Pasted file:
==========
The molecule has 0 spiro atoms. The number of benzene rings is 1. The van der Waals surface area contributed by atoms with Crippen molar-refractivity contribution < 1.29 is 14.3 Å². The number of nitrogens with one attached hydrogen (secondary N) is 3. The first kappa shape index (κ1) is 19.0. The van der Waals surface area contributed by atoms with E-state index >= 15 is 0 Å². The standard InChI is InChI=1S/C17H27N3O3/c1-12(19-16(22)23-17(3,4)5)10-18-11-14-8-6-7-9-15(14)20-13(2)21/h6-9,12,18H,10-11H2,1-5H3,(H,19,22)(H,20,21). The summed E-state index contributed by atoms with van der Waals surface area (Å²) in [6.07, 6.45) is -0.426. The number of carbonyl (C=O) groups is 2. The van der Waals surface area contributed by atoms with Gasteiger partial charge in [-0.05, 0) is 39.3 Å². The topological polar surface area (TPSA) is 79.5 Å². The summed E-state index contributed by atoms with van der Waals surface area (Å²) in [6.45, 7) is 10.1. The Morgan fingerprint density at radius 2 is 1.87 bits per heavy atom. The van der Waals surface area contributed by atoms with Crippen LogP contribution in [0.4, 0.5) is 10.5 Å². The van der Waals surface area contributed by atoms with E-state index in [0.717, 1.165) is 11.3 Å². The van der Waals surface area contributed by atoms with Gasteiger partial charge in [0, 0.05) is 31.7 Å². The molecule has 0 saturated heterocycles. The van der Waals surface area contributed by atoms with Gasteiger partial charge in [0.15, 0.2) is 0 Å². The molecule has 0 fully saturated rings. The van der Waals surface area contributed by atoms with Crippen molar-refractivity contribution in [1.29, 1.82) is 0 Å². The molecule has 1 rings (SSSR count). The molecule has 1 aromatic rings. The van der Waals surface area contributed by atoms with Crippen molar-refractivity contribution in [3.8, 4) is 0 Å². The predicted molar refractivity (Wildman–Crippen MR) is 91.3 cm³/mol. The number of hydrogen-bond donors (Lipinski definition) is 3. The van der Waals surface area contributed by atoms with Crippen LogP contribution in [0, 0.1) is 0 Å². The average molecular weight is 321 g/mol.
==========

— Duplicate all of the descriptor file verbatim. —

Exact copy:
The molecule has 0 spiro atoms. The number of benzene rings is 1. The van der Waals surface area contributed by atoms with Crippen molar-refractivity contribution < 1.29 is 14.3 Å². The number of nitrogens with one attached hydrogen (secondary N) is 3. The first kappa shape index (κ1) is 19.0. The van der Waals surface area contributed by atoms with E-state index >= 15 is 0 Å². The standard InChI is InChI=1S/C17H27N3O3/c1-12(19-16(22)23-17(3,4)5)10-18-11-14-8-6-7-9-15(14)20-13(2)21/h6-9,12,18H,10-11H2,1-5H3,(H,19,22)(H,20,21). The summed E-state index contributed by atoms with van der Waals surface area (Å²) in [6.07, 6.45) is -0.426. The number of carbonyl (C=O) groups is 2. The van der Waals surface area contributed by atoms with Gasteiger partial charge in [-0.05, 0) is 39.3 Å². The topological polar surface area (TPSA) is 79.5 Å². The summed E-state index contributed by atoms with van der Waals surface area (Å²) in [6.45, 7) is 10.1. The Morgan fingerprint density at radius 2 is 1.87 bits per heavy atom. The van der Waals surface area contributed by atoms with Crippen LogP contribution in [0.4, 0.5) is 10.5 Å². The van der Waals surface area contributed by atoms with E-state index in [0.717, 1.165) is 11.3 Å². The van der Waals surface area contributed by atoms with Gasteiger partial charge in [0, 0.05) is 31.7 Å². The molecule has 0 saturated heterocycles. The van der Waals surface area contributed by atoms with Gasteiger partial charge in [0.15, 0.2) is 0 Å². The molecule has 0 fully saturated rings. The van der Waals surface area contributed by atoms with Crippen molar-refractivity contribution in [1.29, 1.82) is 0 Å². The molecule has 1 rings (SSSR count). The molecule has 1 aromatic rings. The van der Waals surface area contributed by atoms with Crippen molar-refractivity contribution in [3.8, 4) is 0 Å². The predicted molar refractivity (Wildman–Crippen MR) is 91.3 cm³/mol. The number of hydrogen-bond donors (Lipinski definition) is 3. The van der Waals surface area contributed by atoms with Crippen LogP contribution in [0, 0.1) is 0 Å². The average molecular weight is 321 g/mol.